Illinois National Guard Funeral and Honors Team Reaches Milestone

Story by Capt. Dutch Grove, Illinois National Guard Public Affairs

Related Media


SPRINGFIELD, IL (03/06/2013)(readMedia)-- Laying a military veteran to rest can be one of the most emotionally difficult things to do and a group of Illinois National Guard Soldiers and Airmen have carried that burden more than 30,000 times over the past 12 years.

The Illinois National Guard Military Funerals and Honors Team began in August 2001 when then 2nd Lt. Shannon (Niemi) Hicks, a native of Nokomis, Ill., was hired to start the program from scratch.

"We may have supported a few hundred funerals in the year 2000 upon request from the U.S. Army Maneuver Support Center at Fort Leonard Wood, but we didn't have anyone managing our program," said Hicks.

Hicks, now a major assigned as the Inspector General for the Virginia Air National Guard, recalled being a one-woman-band and working 24-hours-a-day, seven-days-a-week to get the program off the ground.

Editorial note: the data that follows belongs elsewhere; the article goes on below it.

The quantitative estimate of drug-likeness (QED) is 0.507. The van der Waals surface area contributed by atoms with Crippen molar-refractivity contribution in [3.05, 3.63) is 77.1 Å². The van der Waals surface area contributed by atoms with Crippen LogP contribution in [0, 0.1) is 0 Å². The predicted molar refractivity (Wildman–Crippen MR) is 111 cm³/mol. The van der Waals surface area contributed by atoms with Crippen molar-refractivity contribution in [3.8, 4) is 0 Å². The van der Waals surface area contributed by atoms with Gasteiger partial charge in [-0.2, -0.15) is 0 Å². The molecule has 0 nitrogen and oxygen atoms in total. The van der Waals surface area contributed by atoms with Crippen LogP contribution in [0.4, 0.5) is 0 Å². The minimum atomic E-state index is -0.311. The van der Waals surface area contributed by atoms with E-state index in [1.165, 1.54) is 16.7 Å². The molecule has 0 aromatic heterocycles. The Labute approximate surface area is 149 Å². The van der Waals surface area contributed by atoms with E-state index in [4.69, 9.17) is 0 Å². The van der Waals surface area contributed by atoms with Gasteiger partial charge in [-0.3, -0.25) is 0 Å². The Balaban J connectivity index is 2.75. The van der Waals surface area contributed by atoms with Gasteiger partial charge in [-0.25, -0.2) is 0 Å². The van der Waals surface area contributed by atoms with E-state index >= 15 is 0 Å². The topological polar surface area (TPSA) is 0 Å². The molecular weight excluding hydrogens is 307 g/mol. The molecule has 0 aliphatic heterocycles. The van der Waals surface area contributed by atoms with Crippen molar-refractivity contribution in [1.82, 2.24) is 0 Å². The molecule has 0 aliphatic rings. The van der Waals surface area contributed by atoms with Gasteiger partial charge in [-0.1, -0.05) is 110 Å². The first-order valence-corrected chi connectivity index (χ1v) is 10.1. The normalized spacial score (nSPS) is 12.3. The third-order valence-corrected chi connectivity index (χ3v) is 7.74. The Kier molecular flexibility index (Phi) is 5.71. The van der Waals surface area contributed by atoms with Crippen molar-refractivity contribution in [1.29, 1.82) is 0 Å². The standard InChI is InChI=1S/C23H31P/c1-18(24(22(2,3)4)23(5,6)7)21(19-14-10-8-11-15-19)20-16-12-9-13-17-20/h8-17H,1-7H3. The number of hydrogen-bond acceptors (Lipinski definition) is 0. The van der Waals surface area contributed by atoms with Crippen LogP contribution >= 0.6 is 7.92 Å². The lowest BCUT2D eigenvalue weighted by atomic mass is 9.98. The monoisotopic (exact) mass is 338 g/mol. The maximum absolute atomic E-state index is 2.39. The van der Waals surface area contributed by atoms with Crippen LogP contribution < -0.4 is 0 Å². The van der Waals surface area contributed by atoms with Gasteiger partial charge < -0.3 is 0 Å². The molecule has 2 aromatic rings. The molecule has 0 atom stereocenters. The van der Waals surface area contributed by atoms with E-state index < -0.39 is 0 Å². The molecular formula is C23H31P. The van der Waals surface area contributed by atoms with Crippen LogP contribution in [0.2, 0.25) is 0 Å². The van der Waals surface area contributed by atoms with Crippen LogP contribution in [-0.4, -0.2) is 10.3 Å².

"I even visited the Old Guard at Arlington Cemetery and two or three other states to gain wisdom and skills on how to get the program up and running and how to train the Soldiers," said Hicks.

When Hicks started the program she said it was difficult to find a dependable team because Soldiers were paid a base rate for a day.

Tech. Sgt. Samatha Diskey of Petersburg, Ill., was the first full-time employee Hicks hired and has been the noncommissioned officer in charge of the program for the last five years.

"It all started with just a single team from the General Jones Armory in Chicago consisting of only six Soldiers at that one location," said Diskey.

Today, there are six teams across the state with nearly 70 team members who receive a full day's pay and support more than 300 military funerals each month.

Diskey said the most challenging part of the program in its early days was getting the word out that the program existed. Once word got out, it created a new challenge.

"Another challenge, though now resolved, was setting up satellite offices across the state in order to meet the growing need," said Diskey.